In this way, slow reflects a meaningful embrace of Chinese pride based on deep appreciation of traditional doctrines and ideals. Calm temperaments, moderation, frugality, a quest for inner cultivation and purity, and the balance between materialism and spirituality: all of these have been exemplified by older generations and their slower ways of living but are also increasingly valued by younger generations. Such rediscovered doctrines can be found in emergent cultural phenomena such as the popularity of art exhibitions and bookstores, yoga and meditation, acts of charity, environmental and social care, and the pursuit of work-life balance. 

Furthermore, slowing down is viewed as an antidote to the kind of stress and mental health issues that have become an increasing pain point in modern life. Consumers’ deep reengagement with naturalness is directly related to this desire for healing slowness; both are seen as an antidote to technologically infused speed. This return to slow naturalness can take the more drastic form of moving back to countryside. But it can also mean weekend trips to natural sanctuaries; or simply creating everyday moments of escape using more naturally authentic and organic products.

While on the surface slowness can be seen as reactionary apathy, the ideology of slow should more properly be regarded as an initial step toward a more mature, refined, and discerning state of living. There are multiple angles and elements that brands can pursue either side of the speed duality. Brands should still try to master the right kinds of fast; for example, the popularity of pop-up stores and social media content capitalise on the idea of exciting ephemerality, with brands constantly curating new and surprising experiences to refresh their brand image. But brands should also consider the downsides of speed, especially in an era of social commerce.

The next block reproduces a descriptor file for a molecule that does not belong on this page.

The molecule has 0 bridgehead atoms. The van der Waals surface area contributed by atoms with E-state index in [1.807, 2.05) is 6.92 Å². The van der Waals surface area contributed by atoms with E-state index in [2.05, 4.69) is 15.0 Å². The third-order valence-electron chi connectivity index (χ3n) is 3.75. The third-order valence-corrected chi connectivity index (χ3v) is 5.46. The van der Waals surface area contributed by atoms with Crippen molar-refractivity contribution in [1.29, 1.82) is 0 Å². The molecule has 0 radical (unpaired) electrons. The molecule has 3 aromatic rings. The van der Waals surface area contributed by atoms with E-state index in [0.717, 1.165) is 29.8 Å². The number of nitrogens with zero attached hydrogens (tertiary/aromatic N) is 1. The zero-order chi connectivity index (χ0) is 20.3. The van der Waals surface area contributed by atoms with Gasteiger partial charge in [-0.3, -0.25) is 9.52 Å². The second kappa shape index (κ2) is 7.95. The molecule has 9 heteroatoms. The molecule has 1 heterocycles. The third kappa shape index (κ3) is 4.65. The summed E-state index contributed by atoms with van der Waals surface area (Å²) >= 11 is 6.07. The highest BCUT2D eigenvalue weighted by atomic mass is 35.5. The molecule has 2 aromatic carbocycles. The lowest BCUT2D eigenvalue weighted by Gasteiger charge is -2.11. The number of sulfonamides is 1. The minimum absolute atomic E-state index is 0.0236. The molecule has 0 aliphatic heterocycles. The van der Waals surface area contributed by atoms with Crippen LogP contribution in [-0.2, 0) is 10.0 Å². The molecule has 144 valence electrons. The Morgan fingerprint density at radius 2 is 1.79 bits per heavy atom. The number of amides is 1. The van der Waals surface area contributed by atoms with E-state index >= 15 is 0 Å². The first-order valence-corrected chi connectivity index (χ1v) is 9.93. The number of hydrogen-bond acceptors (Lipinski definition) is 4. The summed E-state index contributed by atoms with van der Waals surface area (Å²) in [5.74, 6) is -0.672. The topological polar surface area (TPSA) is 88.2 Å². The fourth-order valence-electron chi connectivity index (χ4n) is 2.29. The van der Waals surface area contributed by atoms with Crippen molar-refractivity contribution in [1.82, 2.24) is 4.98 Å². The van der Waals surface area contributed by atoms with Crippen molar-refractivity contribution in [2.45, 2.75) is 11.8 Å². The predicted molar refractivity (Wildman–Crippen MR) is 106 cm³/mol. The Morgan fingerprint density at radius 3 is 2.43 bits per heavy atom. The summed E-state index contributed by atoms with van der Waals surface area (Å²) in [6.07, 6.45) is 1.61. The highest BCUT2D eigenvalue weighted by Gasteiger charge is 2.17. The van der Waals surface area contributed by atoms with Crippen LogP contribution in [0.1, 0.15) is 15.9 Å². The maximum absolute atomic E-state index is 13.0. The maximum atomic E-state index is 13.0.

In the long run, for instance, moving huge volumes of low-price, flashy products on livestreams can backfire, if consumers come to think a brand is prioritising speed and “shininess” over quality and durability. Consumers increasingly identify authenticity and honesty as key ideals; they strive for quality and meaning across different occasions and parts of their lives. They expect brands to go above and beyond just selling products, toward providing meaningful contributions to society. As such, slower but wiser strategies based on quality can be more effective in securing lasting consumer loyalty. At Kantar, we are firm believers in quality growth as the most sustainable brand strategy. Quality brands start with a socially meaningful purpose that cascades down to brand values, positioning, tactics, expressions, and activities. 

Tapping into emergent and culturally meaningful ideas not only helps satisfy consumer needs, but also inspires them to make the world a better place. Brands that resolve the macro tensions of today such as the desire for both fast progress and naturally paced lifestyles will find themselves on the leading edge of Chinese commerce. Panos Dimitropoulos is a senior director of cultural intelligence and future forecasting, a cuttingedge consulting methodology at the intersection of consumers, emerging culture, and brands.

 

Related solutions
Position your brand correctly for growth. Identify and seize opportunities, make your brand stand out, and measure what matters.
Strong brands provide value for businesses and shareholders. Supercharge growth with the world's largest equity platform.
From the cultural point of view, the semiotics method of analyzing the development of semantic communication is used to study the brand, category, trend and cultural communication, so as to tap deeper insight, formulate strategies and stimulate activity energy.